Chemical fire put out as fall out is assessed
A huge fire at a chemical plant in the south of the Netherlands was finally put out on Thursday evening after more than 30 hours of fire fighting.
The fire broke out on Wednesday afternoon at the Chemie Pack plant in Moerdijk. Small fires were still burning on Thursday. Huge plumes of smoke could be seen on satellite images and local residents were warned to stay inside and close their windows. No-one was injured in the fire.
The management of the chemical plant has expressed its regret, but said "the company does not want to speculate on the cause until all the facts are known."
The question remains how harmful the substances were that went up in flames. Initial measurements showed no exceptionally high levels of toxins in the air according to the National Institute of Health and the Environment. There are also no indications so far that carcinogenic dioxins formed or have spread. Although a crisis website stresses that these are initials measurements and residents have been advised not to venture outside unnecessarily.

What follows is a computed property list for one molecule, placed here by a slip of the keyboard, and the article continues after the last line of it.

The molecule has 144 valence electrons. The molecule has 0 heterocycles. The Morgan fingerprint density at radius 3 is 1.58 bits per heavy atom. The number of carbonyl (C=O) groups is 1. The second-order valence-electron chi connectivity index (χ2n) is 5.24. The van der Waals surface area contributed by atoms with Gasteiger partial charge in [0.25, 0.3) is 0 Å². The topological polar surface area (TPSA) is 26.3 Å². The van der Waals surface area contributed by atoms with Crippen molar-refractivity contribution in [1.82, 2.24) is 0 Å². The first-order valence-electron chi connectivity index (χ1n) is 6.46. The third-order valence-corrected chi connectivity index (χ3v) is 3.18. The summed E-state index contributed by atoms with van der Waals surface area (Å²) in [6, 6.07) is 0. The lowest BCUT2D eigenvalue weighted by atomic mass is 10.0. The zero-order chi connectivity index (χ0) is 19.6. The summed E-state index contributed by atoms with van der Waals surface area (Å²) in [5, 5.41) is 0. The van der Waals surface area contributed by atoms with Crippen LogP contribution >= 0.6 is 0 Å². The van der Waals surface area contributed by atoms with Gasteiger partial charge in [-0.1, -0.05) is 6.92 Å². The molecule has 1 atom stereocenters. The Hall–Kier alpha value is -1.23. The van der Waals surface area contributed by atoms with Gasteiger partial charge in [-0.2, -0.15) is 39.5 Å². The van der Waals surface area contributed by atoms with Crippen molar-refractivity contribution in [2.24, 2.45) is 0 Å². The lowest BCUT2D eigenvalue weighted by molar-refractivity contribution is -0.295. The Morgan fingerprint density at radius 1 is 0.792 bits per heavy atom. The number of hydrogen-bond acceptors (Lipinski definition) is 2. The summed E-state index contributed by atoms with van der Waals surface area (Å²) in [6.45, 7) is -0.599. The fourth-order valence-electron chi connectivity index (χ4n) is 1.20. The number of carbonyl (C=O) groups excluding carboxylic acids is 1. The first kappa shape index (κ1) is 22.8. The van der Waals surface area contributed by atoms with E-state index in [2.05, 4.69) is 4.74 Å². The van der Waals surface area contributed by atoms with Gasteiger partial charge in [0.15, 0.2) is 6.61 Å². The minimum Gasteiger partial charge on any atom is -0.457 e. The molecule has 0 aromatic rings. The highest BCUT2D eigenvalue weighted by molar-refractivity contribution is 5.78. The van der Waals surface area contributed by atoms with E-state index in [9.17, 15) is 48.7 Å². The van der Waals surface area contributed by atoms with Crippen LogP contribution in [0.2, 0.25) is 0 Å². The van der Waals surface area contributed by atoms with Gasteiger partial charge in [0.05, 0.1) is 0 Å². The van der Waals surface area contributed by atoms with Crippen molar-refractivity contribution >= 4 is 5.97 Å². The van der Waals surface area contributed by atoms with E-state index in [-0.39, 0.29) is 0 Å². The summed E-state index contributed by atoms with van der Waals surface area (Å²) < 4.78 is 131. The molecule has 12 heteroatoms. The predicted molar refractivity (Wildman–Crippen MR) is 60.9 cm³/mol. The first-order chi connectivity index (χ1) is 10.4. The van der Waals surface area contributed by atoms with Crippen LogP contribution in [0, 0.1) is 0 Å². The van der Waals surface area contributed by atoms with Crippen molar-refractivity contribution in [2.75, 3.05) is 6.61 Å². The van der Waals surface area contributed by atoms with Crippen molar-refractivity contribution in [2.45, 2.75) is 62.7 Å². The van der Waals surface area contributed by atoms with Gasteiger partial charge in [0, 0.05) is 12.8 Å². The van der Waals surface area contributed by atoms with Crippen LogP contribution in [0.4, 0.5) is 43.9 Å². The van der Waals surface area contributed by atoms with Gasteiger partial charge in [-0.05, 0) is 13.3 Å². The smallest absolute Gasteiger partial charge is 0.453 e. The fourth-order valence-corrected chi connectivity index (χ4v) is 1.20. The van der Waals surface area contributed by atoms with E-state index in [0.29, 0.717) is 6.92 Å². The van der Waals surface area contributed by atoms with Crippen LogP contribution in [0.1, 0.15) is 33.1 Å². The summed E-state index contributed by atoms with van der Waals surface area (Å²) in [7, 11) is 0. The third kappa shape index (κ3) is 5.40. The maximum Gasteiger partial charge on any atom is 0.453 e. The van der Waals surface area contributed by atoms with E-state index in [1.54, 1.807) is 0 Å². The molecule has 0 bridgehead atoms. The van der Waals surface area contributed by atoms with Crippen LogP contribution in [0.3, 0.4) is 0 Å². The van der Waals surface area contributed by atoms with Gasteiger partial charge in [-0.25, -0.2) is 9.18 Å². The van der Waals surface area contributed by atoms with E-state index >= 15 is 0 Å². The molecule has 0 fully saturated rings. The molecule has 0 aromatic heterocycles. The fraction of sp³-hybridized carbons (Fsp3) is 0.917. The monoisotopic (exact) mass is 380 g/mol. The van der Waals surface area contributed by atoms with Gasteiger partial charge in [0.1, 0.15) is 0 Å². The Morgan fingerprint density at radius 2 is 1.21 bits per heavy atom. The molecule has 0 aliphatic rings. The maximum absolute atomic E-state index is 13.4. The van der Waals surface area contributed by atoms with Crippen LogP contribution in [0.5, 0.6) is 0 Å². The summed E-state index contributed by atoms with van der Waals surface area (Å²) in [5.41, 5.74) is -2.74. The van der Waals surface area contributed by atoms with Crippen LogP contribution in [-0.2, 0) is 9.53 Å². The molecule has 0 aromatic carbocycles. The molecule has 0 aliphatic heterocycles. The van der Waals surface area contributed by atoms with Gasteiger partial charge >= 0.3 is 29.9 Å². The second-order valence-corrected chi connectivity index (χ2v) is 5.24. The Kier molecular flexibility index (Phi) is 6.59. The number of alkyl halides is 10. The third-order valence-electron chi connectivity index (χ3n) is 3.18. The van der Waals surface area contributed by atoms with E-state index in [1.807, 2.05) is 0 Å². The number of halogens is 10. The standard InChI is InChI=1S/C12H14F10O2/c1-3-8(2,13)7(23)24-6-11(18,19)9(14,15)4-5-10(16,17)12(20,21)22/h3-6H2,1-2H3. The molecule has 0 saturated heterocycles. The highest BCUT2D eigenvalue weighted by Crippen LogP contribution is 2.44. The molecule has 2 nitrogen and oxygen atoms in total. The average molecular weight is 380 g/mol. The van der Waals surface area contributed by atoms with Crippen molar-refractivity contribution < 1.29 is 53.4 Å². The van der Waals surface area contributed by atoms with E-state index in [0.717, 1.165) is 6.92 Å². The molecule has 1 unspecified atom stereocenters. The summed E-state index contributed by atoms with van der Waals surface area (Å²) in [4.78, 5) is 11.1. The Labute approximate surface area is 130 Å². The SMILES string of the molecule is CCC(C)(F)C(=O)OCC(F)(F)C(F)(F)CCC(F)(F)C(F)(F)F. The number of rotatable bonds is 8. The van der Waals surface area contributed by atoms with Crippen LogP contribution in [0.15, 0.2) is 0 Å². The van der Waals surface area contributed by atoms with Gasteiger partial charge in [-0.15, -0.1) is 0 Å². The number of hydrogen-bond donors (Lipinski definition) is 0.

The soot produced by the fire has spread across dozens of kilometres between Moerdijk in the south and Gouda in the centre of the Netherlands, but concentrations are low.
The mayor of neighbouring Dordrecht has warned people not to eat vegetables from their gardens, allow children to play in playgrounds or allow pets to roam freely. They have also been instructed to wipe their feet thoroughly when they go inside. Livestock should also be kept inside.
The local council was criticised by local radio and television station Omroep Brabant, because the station, which functions as a crisis station during disaster, had to chase after information itself and felt it was not properly informed by the authorities.
© Radio Netherlands Worldwide